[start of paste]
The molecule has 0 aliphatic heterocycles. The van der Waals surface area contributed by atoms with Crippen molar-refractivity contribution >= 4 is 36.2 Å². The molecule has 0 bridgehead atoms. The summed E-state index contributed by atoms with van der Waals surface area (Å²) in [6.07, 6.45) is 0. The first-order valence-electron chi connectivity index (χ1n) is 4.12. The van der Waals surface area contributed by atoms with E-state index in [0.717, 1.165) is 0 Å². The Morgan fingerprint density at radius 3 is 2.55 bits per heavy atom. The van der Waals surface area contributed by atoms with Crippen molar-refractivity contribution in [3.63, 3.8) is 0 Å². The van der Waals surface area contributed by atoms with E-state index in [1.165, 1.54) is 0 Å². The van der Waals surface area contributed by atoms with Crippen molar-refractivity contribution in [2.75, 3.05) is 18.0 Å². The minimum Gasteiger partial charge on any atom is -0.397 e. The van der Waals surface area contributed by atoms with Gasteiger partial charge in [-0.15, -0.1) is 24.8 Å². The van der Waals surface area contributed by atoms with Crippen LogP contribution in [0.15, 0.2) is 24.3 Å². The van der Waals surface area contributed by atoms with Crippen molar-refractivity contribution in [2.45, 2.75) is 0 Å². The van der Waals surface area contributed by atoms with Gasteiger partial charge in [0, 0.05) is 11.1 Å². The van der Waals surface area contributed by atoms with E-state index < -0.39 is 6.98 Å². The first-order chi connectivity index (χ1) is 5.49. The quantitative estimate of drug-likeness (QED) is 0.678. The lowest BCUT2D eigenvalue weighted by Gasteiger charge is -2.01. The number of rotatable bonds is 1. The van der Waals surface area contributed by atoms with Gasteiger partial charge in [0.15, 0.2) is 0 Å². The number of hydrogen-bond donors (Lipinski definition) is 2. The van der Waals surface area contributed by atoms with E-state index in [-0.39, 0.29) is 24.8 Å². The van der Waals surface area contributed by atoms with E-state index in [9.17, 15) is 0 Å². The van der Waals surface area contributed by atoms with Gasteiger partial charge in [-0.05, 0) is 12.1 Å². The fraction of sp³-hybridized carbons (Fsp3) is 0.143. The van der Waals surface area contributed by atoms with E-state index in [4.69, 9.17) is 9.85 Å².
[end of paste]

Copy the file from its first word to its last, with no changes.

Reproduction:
The molecule has 0 aliphatic heterocycles. The van der Waals surface area contributed by atoms with Crippen molar-refractivity contribution >= 4 is 36.2 Å². The molecule has 0 bridgehead atoms. The summed E-state index contributed by atoms with van der Waals surface area (Å²) in [6.07, 6.45) is 0. The first-order valence-electron chi connectivity index (χ1n) is 4.12. The van der Waals surface area contributed by atoms with E-state index in [0.717, 1.165) is 0 Å². The Morgan fingerprint density at radius 3 is 2.55 bits per heavy atom. The van der Waals surface area contributed by atoms with Crippen molar-refractivity contribution in [3.63, 3.8) is 0 Å². The van der Waals surface area contributed by atoms with E-state index in [1.165, 1.54) is 0 Å². The van der Waals surface area contributed by atoms with Crippen molar-refractivity contribution in [2.75, 3.05) is 18.0 Å². The minimum Gasteiger partial charge on any atom is -0.397 e. The van der Waals surface area contributed by atoms with Gasteiger partial charge in [-0.15, -0.1) is 24.8 Å². The van der Waals surface area contributed by atoms with Crippen LogP contribution in [0.15, 0.2) is 24.3 Å². The van der Waals surface area contributed by atoms with Crippen molar-refractivity contribution in [2.45, 2.75) is 0 Å². The van der Waals surface area contributed by atoms with Gasteiger partial charge in [0, 0.05) is 11.1 Å². The van der Waals surface area contributed by atoms with E-state index < -0.39 is 6.98 Å². The first-order chi connectivity index (χ1) is 5.49. The quantitative estimate of drug-likeness (QED) is 0.678. The lowest BCUT2D eigenvalue weighted by Gasteiger charge is -2.01. The number of rotatable bonds is 1. The van der Waals surface area contributed by atoms with Gasteiger partial charge in [0.15, 0.2) is 0 Å². The number of hydrogen-bond donors (Lipinski definition) is 2. The van der Waals surface area contributed by atoms with E-state index in [-0.39, 0.29) is 24.8 Å². The van der Waals surface area contributed by atoms with E-state index in [9.17, 15) is 0 Å². The van der Waals surface area contributed by atoms with Gasteiger partial charge in [-0.05, 0) is 12.1 Å². The fraction of sp³-hybridized carbons (Fsp3) is 0.143. The van der Waals surface area contributed by atoms with E-state index in [4.69, 9.17) is 9.85 Å².